- Note: per FAA FAR 101 regulations. You could easily make your own with some cardboard and tin foil.
Spot GPS Personal Tracker Device
- Cost: already owned
- Website: http://findmespot.com
- Note: You can do without this if you use a smart phone that has excellent coverage, but you run a risk without a backup device.
Eagle Flight Computer from High Altitude Science
- Cost: already owned
- Website: http://www.highaltitudescience.com
GoPro Hero 2 camera, easily the most commonly used camera for a project like this
- Cost: already owned
- Website: http://gopro.com
- Note: I used the extra "BacPac" battery pack for more recording time, as well as a 32gb SD memory card. The camera does come out of the box with a battery and memory card.
GoPro Hero 3+ Black camera
- Cost: already owned
- Website: http://gopro.com
- Note: I used a SanDisk 64gb SD memory card as well as the additional BacPac battery.
2 x Anker Astro Mini 3000mAh External Battery Pack
- Cost: already owned
- Website: http://www.ianker.com/support-c1-g95.html
- Note: Both GoPros were plugged into one of these extra battery packs for more recording time. The Go Pro will not record while connected to a power source via USB unless you have the extra BacPac battery for the Go Pro itself and plug the USB cable into that.
Pentax K-01 w/28mm SMC manual focus lens, positioned down facing
- Cost: already owned
- Purchased off eBay
Pentax Q7, positioned for landscapes
- Cost: $497
2 Adhesive backed HotHands Toasti Toes
- Cost: $1.48
Miscellaneous including: duct tape, plastic zip ties, velcro strips, tarp, Everbilt 5/32 in. x 75 ft. Diamond-Braid Poly Cord (all from Home Depot)
- Cost: $30
219 cf Helium from Sheeley Service, Wauwatosa, WI
- Cost: $300
- Website: http://www.sheeleyservice.com
GRAND TOTAL: $1,102.48
► MAPS & DATA
CUSF Trajectory Prediction:
Spot GPS Map:
Click here to download the data (Google Earth KML file -- rename to .kml)
► LESSONS LEARNED
- In the past I've played it safe and included at least one big heat pack in the payload box in order to warm the air inside. However, the only camera that has ever suffered a problem with the cold has been the Pentax K-01, and I solved that issue in Launch 6. This time around I only used two small adhesive backed, air-activated toe warmers, affixed directly to the bottom and top of the K-01. It's likely, they had only a small effect on the ambient air temperature in the payload box. A GoPro camera will generate it's own heat and becomes very warm after running for a while. Likewise the Spot GPS device doesn't seem to be affected by cold either. And like all of the Canon PowerShot cameras I've tried, the Pentax Q7 didn't suffer for lack of heating either. So, in conclusion, I will probably never use big heat packs again. The adhesive backed toe warmers are incredible handy, and not only can you affix them to the sides of a camera, perhaps near or on the battery, but half affixed to the payload box they can help keep the cameras in place too.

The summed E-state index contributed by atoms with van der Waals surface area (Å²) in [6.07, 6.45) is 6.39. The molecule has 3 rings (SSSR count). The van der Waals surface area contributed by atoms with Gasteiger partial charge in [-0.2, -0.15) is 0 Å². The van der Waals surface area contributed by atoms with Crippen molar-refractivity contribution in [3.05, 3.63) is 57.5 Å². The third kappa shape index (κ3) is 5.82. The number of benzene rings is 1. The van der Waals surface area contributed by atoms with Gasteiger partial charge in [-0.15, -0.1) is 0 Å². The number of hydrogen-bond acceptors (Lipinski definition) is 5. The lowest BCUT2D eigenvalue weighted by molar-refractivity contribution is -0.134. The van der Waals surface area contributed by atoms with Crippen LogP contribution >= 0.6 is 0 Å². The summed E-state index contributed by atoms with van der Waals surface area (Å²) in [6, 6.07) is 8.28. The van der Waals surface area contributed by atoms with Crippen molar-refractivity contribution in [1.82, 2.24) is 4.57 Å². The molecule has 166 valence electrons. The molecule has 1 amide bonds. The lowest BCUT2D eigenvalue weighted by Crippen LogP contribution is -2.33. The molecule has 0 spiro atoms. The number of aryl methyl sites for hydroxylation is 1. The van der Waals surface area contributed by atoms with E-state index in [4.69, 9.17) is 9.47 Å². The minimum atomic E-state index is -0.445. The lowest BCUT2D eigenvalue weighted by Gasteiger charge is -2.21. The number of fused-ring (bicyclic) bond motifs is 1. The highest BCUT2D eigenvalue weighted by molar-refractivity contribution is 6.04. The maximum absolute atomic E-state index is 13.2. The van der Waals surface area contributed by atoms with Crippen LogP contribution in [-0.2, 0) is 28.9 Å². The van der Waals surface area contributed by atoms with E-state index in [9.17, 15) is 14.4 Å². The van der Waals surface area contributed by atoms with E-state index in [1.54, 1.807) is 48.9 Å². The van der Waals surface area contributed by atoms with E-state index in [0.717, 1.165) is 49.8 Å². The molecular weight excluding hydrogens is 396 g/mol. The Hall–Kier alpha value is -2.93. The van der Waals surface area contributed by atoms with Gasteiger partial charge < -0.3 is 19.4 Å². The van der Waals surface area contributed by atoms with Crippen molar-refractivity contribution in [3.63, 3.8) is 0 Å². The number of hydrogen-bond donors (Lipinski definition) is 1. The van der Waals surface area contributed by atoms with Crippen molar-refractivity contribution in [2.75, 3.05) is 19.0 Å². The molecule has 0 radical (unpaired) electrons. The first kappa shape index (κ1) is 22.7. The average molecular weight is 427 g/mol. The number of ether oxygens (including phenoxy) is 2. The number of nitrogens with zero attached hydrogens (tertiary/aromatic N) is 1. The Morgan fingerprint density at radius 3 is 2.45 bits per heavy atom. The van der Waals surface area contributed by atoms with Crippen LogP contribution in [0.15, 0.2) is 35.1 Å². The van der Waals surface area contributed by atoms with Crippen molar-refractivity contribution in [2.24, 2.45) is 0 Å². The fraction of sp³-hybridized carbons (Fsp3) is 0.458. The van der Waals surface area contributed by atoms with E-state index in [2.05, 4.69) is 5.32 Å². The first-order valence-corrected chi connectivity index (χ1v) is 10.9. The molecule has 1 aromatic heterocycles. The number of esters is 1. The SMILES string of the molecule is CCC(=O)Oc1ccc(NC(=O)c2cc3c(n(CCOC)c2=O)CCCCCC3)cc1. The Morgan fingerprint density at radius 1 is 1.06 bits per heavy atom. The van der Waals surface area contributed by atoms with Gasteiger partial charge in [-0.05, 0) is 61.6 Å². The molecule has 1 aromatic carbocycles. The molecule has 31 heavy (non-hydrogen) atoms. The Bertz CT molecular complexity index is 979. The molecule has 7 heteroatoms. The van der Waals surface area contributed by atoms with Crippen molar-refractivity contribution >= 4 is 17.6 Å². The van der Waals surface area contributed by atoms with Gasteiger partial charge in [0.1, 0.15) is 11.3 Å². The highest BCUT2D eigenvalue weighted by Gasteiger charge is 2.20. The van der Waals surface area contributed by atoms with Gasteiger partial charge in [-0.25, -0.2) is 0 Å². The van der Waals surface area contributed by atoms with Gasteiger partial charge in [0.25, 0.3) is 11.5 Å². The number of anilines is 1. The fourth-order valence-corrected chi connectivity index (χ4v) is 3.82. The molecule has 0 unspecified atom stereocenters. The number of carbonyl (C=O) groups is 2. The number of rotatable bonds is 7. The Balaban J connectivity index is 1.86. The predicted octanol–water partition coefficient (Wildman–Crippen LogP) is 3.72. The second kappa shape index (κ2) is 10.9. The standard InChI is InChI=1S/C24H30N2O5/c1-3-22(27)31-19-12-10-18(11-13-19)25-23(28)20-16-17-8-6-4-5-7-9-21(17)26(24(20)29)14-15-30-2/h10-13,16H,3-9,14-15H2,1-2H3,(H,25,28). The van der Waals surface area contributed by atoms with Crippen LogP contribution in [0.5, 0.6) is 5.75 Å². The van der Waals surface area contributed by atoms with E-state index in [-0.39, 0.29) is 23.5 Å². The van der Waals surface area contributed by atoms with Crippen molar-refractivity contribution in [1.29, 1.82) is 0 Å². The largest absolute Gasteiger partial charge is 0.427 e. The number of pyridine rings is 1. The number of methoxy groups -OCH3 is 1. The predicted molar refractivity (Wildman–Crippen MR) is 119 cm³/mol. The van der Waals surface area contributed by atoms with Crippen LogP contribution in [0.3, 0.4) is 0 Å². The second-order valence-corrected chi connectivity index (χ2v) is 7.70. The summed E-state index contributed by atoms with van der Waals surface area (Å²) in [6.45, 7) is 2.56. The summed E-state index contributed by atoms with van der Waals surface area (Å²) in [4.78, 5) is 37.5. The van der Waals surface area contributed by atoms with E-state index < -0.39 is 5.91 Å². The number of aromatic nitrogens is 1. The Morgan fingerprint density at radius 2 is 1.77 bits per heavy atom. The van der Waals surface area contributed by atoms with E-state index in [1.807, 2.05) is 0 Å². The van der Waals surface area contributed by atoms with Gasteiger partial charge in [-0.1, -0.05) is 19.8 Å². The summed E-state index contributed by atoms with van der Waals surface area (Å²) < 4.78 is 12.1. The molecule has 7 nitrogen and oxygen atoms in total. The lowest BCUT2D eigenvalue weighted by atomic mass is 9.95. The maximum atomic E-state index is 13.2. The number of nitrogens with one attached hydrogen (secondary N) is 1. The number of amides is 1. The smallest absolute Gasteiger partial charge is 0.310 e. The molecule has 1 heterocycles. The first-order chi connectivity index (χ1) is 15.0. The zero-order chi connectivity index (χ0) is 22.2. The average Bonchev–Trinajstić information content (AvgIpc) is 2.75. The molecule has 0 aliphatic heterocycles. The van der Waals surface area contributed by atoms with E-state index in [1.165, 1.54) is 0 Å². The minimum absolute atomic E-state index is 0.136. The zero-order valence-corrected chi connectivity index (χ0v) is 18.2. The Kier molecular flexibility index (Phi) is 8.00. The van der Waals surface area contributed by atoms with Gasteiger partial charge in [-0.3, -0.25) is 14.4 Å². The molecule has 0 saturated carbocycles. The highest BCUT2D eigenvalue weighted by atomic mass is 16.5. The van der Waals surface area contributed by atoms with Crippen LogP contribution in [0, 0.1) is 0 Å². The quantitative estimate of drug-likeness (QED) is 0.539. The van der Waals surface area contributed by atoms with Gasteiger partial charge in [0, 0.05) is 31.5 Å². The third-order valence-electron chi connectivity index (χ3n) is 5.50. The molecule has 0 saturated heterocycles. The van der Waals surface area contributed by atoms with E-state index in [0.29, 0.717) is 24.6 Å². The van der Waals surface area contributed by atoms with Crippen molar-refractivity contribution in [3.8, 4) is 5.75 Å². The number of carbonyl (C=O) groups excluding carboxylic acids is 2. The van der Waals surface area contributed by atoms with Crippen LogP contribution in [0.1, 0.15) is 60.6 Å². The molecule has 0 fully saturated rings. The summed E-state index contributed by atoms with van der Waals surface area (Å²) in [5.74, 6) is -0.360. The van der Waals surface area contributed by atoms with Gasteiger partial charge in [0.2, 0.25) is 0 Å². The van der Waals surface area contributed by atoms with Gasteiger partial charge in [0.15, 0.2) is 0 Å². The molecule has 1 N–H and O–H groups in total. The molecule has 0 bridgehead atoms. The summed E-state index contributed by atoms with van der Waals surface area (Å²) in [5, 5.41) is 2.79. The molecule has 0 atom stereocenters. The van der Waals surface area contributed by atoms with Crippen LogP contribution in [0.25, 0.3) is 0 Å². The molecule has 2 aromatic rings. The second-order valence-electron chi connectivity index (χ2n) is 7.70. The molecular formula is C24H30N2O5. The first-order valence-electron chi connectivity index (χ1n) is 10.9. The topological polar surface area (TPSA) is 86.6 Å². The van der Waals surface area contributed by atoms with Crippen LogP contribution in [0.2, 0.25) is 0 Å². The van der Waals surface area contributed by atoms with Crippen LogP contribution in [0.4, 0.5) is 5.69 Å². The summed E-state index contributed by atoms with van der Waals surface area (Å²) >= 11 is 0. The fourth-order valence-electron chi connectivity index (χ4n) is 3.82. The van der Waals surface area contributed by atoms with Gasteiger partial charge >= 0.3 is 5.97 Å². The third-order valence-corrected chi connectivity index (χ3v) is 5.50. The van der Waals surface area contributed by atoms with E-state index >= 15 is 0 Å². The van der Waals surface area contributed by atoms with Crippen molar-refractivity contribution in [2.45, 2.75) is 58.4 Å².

- The payload box hit hard asphalt, and while it didn't explode into pieces or crush in drastically, the 1" thick box did suffer some big cracks, and the down-facing Pentax K-01 was destroyed. In the future, when using heavy or expensive down-facing cameras, I will place an inch thick cushions of soft foam between the camera and the wall of the box. And while I did have 3/4 inch thick pieces of cushioning foam affixed at each corner underneath the box, it wasn't nearly enough. Next time I might try 2" foam buffers -- particularly if using a down facing camera. In theory, they should absorb much of the impact from landing.
- The parachute shroud lines seem to have gotten entangled with the 8' line that led from the top of the parachute to the balloon neck. While luckily no balloon fragments clung to the top of this line after the balloon exploded, the nobby clump of balloon neck still left over did get wrapped up in the shroud lines. In the future, it might be make sense to use a parachute with fewer lines (like those from Rocketman) or make the line between the chute and the balloon much longer. Another alternative could be using a small hoop to hold the shroud lines apart, and a further option includes hanging the parachute from a long line hanging below the payload box, though the issue with that option is that on descent your payload box will be upside down and you would have to prepare it for that.
- Both GoPro cameras were wedged tightly into the side-wall of the payload box. A fringe of duct tape on the outside and some on the backside would normally have held them in place. But the impact was hard enough that one got knocked out, and was later destroyed after being run over by a car. Next time, I will, as I have in the past, either use more duct tap on the outside or use velcro straps to keep the cameras more firmly in place.
- Cloudy weather ended up wasting the opportunity I had to further experiment with the Pentax K-01, which was set up facing down. I didn't know it would be cloudy until right before launch and there wasn't enough time to cut a new hole in the side of payload box. In the future, it may be wise to have an alternative side-facing hole in the payload box that I can switch a down-facing camera to at the last minute.